Although Italy is known as the “China of Europe,” it is still over 8,000 kilometers away, and there are many customs here that are different from ours.

Let’s take a look at some things that are “normal” in Italy but may seem “abnormal” to us!1100

  1. Italian Beach Culture: Socializing, Picnics, and Sun Parties!

In Italy, the beach is a social gathering place, where people like to meet friends and family, enjoy the sun and the beach. They bring their own chairs, umbrellas, and beach blankets, along with food and drinks, for picnics and gatherings on the beach.

In China, although the beach is also a place for relaxation and entertainment, people generally focus more on personal leisure and relaxation, and there are rarely large-scale social gatherings on the beach.

In addition, in Italy, people usually wear more revealing swimwear. Women wear bikinis, and men wear swim trunks. They are more open about showcasing their bodies.

In China, people tend to dress more conservatively, often opting for one-piece swimsuits or more modest swimwear, with a focus on privacy.

  1. Italian Flattery Skills: They don’t spare even beautiful strangers!

Italians are generous with their compliments. Whether it’s friends or strangers, they are known for giving compliments that may seem exaggerated to us.

Complimenting others seems to be a mandatory skill for them. Whether you are a tourist or a foreign student, you may have experienced being praised excessively. In China, we rarely see this kind of behavior. If it does happen, it might be considered as sexual harassment.

  1. Italian Gesture Mania: A dictionary of gestures to express a thousand words!

For Italians, a gesture can speak volumes. They have so many gestures that they could be compiled into a dictionary. Different gestures have different meanings. In Italy, when making a phone call, they usually speak only 1% of the words and express the remaining 99% through gestures. This seems very funny and incredible to Chinese people.

  1. Kisses as Greetings:

Italians have a special custom when greeting each other, they express greetings and closeness by kissing on the cheek (air kiss).

There are rules to this etiquette: usually, it starts with the left cheek, then the right cheek touches the other person’s cheek, and each time they make a kissing sound “mua,” but they don’t actually kiss with their mouths.

This greeting method can be used when meeting and saying goodbye, especially among acquaintances who don’t meet often. It is especially common between men and women and among women, while men tend to shake hands or give a simple hug unless they are relatives or very close friends. Between relatives and couples, kissing does sometimes happen.

In comparison, Chinese people usually wave or shake hands when meeting, and kissing is generally reserved for couples.

  1. Unveiling Italian Coffee Culture: Is Cappuccino Only for Breakfast?

Italian coffee culture has a long history and is deeply rooted in the daily lives of Italians. Coffee is not just a beverage, but a way of life and socializing. People often gather in cafes with friends, savoring coffee and enjoying leisurely moments.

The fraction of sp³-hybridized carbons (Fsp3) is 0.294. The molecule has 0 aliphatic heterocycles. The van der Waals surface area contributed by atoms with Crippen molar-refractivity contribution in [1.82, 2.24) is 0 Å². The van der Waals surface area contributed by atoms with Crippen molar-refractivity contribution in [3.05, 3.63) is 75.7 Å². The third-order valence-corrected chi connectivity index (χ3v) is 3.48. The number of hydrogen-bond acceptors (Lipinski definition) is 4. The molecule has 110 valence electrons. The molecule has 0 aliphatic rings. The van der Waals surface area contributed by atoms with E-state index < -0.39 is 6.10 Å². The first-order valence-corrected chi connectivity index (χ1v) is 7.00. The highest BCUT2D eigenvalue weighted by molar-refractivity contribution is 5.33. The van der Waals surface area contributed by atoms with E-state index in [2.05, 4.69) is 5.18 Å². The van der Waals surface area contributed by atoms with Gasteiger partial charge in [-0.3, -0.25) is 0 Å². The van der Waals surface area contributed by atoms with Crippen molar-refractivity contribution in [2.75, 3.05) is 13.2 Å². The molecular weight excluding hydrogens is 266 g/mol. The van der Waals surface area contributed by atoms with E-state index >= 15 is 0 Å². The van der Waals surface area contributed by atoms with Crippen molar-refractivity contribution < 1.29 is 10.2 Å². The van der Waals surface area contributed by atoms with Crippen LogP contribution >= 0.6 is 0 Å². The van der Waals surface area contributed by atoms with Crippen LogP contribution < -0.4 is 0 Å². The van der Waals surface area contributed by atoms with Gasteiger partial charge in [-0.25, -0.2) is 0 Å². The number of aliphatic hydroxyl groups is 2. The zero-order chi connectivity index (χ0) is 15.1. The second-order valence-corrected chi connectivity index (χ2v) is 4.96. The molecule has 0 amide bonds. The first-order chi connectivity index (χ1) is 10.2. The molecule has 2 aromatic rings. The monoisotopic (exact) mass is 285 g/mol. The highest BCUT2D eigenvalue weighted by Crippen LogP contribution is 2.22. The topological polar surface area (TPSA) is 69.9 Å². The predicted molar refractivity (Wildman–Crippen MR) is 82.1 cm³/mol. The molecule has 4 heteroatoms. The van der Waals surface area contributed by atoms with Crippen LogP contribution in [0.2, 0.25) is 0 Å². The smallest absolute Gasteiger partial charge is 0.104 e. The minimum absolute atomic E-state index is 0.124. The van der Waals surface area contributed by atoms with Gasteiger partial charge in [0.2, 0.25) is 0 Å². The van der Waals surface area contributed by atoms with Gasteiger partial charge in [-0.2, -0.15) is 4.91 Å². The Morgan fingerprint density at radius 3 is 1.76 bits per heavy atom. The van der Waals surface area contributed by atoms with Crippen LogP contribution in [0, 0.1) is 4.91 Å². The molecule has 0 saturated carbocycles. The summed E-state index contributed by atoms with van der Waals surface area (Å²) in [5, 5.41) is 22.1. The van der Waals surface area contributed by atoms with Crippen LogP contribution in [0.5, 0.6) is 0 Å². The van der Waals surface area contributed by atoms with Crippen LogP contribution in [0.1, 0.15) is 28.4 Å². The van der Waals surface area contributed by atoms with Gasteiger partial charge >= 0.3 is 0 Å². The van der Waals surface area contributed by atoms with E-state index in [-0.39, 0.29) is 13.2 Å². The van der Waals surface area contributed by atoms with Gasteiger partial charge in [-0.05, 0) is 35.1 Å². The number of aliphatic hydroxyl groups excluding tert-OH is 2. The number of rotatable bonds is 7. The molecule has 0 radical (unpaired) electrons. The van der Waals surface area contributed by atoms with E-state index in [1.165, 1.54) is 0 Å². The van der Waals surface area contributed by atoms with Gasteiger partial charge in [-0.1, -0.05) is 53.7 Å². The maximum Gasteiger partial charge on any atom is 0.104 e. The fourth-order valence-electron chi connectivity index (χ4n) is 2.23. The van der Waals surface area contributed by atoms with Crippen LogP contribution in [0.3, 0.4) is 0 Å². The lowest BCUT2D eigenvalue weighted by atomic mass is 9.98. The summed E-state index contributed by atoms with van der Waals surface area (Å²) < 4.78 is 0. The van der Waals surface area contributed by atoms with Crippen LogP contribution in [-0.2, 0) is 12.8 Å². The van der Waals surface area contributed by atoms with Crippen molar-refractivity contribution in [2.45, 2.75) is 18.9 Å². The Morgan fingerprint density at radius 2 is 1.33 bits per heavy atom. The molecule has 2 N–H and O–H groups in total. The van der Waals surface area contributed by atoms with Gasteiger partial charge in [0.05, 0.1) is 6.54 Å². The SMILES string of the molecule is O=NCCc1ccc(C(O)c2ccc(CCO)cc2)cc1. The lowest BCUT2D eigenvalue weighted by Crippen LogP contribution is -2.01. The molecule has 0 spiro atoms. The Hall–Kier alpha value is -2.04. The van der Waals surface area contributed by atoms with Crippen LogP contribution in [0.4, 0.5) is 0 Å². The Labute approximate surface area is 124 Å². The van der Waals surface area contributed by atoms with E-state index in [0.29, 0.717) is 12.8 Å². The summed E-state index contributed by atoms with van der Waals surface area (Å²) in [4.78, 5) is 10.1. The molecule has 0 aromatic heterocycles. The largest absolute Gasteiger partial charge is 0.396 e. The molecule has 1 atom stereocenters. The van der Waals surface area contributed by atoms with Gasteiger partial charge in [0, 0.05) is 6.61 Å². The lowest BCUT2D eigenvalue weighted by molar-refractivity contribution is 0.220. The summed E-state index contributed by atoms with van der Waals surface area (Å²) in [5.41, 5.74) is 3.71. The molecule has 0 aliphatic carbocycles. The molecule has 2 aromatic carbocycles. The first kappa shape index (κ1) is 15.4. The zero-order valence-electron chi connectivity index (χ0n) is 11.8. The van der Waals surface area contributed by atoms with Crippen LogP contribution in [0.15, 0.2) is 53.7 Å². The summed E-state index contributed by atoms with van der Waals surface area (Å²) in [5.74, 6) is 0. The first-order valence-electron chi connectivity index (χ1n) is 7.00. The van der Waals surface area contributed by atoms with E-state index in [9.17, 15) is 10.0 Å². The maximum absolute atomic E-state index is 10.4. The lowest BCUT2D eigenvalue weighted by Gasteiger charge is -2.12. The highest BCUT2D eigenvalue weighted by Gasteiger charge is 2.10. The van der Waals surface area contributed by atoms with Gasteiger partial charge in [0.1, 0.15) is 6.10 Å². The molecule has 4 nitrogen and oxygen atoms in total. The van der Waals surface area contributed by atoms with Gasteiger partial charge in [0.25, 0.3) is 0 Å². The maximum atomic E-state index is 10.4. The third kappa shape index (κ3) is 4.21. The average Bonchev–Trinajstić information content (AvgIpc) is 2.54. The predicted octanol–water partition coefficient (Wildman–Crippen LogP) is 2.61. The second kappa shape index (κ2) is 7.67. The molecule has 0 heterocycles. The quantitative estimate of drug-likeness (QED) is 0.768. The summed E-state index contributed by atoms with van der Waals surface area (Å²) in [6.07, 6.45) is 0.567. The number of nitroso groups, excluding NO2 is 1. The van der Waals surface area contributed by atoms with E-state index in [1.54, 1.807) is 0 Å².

Even for italians who seem to be drinking coffee all day in our eyes, cappuccino is only consumed before noon, usually accompanying breakfast. After lunch, it is more common to have an espresso to aid digestion.

In China, it is not uncommon to order a cappuccino at any time (As a Shanghai lady long lives at the Netherlands, 5 cups coffee every day, influenced by Dutch coffee culture, I personally would only have a latte after lunch, typically Americano, but never cappuccino after lunch).

On a side note: compared to the Netherlands, Italy emphasizes the rich flavor of coffee and the social atmosphere, while the Netherlands focuses more on coffee quality and environmental awareness, particularly in the roasting process of coffee beans.

  1. Drinking Iced Water in Winter and Not Wearing Long Johns:

Italians hardly drink hot water and prefer iced water throughout the year. Ice water is their source of happiness.

Moreover, in winter, they do not wear long underwear. These habits are quite rare in China, as we believe in drinking hot water to keep warm during winter and wearing long underwear in cold seasons.

  1. Tardiness:

Italians are probably the most notorious for being late among all nations. In China, we value efficiency and punctuality, and completing work and appointments on time is regarded as a virtue and a sign of being a good employee. In italy, time seems to be a relative concept.

They prioritize enjoying life, relaxing, and are not too strict on fixed schedules. Whether it’s professors teaching classes, work meetings, or private appointments, it’s difficult for them to show up on time. You may see people gathering in cafes or parks in Italy, spending the whole afternoon carefree.

In Chinese work environments, being late is seen as a lack of time management and unreliability, while in Italy, it is a common national trait.

  1. Italian Street Art and Performance Culture:

In China, street art activities are relatively rare, but in Italy, you can find various forms of street performances in every corner of the city, such as artists, musicians, and jugglers. These performances bring endless entertainment and surprises to people.

Source: by ShanghaiTraveller (Chinese reading中文阅读)